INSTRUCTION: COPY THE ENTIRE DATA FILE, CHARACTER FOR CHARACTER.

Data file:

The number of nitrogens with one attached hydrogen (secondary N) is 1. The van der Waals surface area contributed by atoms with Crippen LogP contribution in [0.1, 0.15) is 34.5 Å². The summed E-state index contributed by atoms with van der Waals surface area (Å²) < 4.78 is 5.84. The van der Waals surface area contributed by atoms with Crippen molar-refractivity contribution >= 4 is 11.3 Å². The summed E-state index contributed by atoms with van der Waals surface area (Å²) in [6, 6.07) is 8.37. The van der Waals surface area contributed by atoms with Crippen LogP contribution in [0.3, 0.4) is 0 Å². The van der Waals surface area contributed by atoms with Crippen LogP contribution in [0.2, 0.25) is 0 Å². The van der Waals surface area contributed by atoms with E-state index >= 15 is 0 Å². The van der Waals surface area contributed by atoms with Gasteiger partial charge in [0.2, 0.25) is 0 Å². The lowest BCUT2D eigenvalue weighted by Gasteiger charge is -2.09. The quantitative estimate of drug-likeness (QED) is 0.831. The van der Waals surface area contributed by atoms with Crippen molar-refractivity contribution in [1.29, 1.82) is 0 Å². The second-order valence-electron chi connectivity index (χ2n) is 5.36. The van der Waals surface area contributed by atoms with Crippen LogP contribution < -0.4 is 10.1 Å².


The number of nitrogens with one attached hydrogen (secondary N) is 1. The van der Waals surface area contributed by atoms with Crippen LogP contribution in [0.1, 0.15) is 34.5 Å². The summed E-state index contributed by atoms with van der Waals surface area (Å²) < 4.78 is 5.84. The van der Waals surface area contributed by atoms with Crippen molar-refractivity contribution >= 4 is 11.3 Å². The summed E-state index contributed by atoms with van der Waals surface area (Å²) in [6, 6.07) is 8.37. The van der Waals surface area contributed by atoms with Crippen LogP contribution in [0.3, 0.4) is 0 Å². The van der Waals surface area contributed by atoms with Crippen LogP contribution in [0.2, 0.25) is 0 Å². The van der Waals surface area contributed by atoms with E-state index >= 15 is 0 Å². The van der Waals surface area contributed by atoms with Gasteiger partial charge in [0.2, 0.25) is 0 Å². The lowest BCUT2D eigenvalue weighted by Gasteiger charge is -2.09. The quantitative estimate of drug-likeness (QED) is 0.831. The van der Waals surface area contributed by atoms with Crippen molar-refractivity contribution in [1.29, 1.82) is 0 Å². The second-order valence-electron chi connectivity index (χ2n) is 5.36. The van der Waals surface area contributed by atoms with Crippen LogP contribution < -0.4 is 10.1 Å².